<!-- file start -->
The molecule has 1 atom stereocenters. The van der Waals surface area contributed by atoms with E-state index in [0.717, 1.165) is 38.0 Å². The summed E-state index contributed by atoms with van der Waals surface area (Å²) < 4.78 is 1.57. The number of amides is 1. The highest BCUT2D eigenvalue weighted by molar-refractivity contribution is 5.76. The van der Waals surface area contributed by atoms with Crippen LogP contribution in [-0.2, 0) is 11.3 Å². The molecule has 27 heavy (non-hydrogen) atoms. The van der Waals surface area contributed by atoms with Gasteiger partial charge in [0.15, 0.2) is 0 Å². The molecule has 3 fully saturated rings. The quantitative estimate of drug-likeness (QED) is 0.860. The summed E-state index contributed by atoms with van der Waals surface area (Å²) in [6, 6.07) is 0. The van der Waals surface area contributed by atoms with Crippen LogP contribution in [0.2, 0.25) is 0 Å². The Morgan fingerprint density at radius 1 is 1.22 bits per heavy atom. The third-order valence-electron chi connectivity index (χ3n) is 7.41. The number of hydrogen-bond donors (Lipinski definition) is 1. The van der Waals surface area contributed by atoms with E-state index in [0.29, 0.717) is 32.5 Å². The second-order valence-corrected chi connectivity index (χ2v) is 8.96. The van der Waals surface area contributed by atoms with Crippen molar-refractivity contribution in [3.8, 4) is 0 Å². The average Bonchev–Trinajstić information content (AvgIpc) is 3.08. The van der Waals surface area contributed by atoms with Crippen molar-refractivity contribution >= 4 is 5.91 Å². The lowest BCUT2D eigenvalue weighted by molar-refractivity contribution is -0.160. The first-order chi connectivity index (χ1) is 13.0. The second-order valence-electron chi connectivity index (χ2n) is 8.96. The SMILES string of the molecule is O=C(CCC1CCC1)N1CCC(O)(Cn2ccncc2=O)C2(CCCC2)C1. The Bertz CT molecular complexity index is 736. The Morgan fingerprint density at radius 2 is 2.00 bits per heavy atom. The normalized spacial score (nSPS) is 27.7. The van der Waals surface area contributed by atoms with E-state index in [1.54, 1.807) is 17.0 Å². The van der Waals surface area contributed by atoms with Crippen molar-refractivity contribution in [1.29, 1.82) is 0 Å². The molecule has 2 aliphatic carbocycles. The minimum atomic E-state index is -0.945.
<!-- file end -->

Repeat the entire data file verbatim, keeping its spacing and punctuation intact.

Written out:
The molecule has 1 atom stereocenters. The van der Waals surface area contributed by atoms with E-state index in [0.717, 1.165) is 38.0 Å². The summed E-state index contributed by atoms with van der Waals surface area (Å²) < 4.78 is 1.57. The number of amides is 1. The highest BCUT2D eigenvalue weighted by molar-refractivity contribution is 5.76. The van der Waals surface area contributed by atoms with Crippen LogP contribution in [-0.2, 0) is 11.3 Å². The molecule has 27 heavy (non-hydrogen) atoms. The van der Waals surface area contributed by atoms with Gasteiger partial charge in [0.15, 0.2) is 0 Å². The molecule has 3 fully saturated rings. The quantitative estimate of drug-likeness (QED) is 0.860. The summed E-state index contributed by atoms with van der Waals surface area (Å²) in [6, 6.07) is 0. The van der Waals surface area contributed by atoms with Crippen LogP contribution in [0.2, 0.25) is 0 Å². The Morgan fingerprint density at radius 1 is 1.22 bits per heavy atom. The third-order valence-electron chi connectivity index (χ3n) is 7.41. The number of hydrogen-bond donors (Lipinski definition) is 1. The van der Waals surface area contributed by atoms with E-state index in [0.29, 0.717) is 32.5 Å². The second-order valence-corrected chi connectivity index (χ2v) is 8.96. The van der Waals surface area contributed by atoms with Crippen molar-refractivity contribution in [3.8, 4) is 0 Å². The average Bonchev–Trinajstić information content (AvgIpc) is 3.08. The van der Waals surface area contributed by atoms with Crippen molar-refractivity contribution >= 4 is 5.91 Å². The lowest BCUT2D eigenvalue weighted by molar-refractivity contribution is -0.160. The first-order chi connectivity index (χ1) is 13.0. The second-order valence-electron chi connectivity index (χ2n) is 8.96. The SMILES string of the molecule is O=C(CCC1CCC1)N1CCC(O)(Cn2ccncc2=O)C2(CCCC2)C1. The Bertz CT molecular complexity index is 736. The Morgan fingerprint density at radius 2 is 2.00 bits per heavy atom. The normalized spacial score (nSPS) is 27.7. The van der Waals surface area contributed by atoms with E-state index in [1.54, 1.807) is 17.0 Å². The van der Waals surface area contributed by atoms with Crippen molar-refractivity contribution in [1.29, 1.82) is 0 Å². The molecule has 2 aliphatic carbocycles. The minimum atomic E-state index is -0.945.